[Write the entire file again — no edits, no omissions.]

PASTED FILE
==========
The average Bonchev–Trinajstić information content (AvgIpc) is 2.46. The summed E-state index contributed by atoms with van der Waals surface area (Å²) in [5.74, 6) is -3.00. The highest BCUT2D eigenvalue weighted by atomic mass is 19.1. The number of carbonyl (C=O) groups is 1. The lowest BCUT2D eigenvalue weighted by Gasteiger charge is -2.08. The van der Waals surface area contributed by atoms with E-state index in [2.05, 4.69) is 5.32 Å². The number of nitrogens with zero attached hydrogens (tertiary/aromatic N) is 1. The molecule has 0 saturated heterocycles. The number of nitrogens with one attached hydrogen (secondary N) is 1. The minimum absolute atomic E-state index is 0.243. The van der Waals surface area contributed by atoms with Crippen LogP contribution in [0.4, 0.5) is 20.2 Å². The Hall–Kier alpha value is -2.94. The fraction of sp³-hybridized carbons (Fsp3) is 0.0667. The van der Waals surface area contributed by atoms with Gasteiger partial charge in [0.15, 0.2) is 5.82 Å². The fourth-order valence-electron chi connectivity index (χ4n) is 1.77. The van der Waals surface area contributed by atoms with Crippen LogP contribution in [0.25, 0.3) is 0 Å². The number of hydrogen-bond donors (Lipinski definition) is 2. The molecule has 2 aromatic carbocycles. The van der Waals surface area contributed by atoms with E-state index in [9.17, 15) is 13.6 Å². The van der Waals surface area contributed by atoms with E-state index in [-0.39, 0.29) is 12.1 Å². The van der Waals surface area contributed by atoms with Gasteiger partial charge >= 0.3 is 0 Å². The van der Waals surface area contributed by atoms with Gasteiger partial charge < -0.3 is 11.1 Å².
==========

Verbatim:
The average Bonchev–Trinajstić information content (AvgIpc) is 2.46. The summed E-state index contributed by atoms with van der Waals surface area (Å²) in [5.74, 6) is -3.00. The highest BCUT2D eigenvalue weighted by atomic mass is 19.1. The number of carbonyl (C=O) groups is 1. The lowest BCUT2D eigenvalue weighted by Gasteiger charge is -2.08. The van der Waals surface area contributed by atoms with E-state index in [2.05, 4.69) is 5.32 Å². The number of nitrogens with zero attached hydrogens (tertiary/aromatic N) is 1. The molecule has 0 saturated heterocycles. The number of nitrogens with one attached hydrogen (secondary N) is 1. The minimum absolute atomic E-state index is 0.243. The van der Waals surface area contributed by atoms with Crippen LogP contribution in [0.4, 0.5) is 20.2 Å². The Hall–Kier alpha value is -2.94. The fraction of sp³-hybridized carbons (Fsp3) is 0.0667. The van der Waals surface area contributed by atoms with Gasteiger partial charge in [0.15, 0.2) is 5.82 Å². The fourth-order valence-electron chi connectivity index (χ4n) is 1.77. The van der Waals surface area contributed by atoms with Crippen LogP contribution in [0.25, 0.3) is 0 Å². The number of hydrogen-bond donors (Lipinski definition) is 2. The molecule has 2 aromatic carbocycles. The van der Waals surface area contributed by atoms with E-state index in [9.17, 15) is 13.6 Å². The van der Waals surface area contributed by atoms with E-state index in [-0.39, 0.29) is 12.1 Å². The van der Waals surface area contributed by atoms with Gasteiger partial charge >= 0.3 is 0 Å². The van der Waals surface area contributed by atoms with Gasteiger partial charge < -0.3 is 11.1 Å².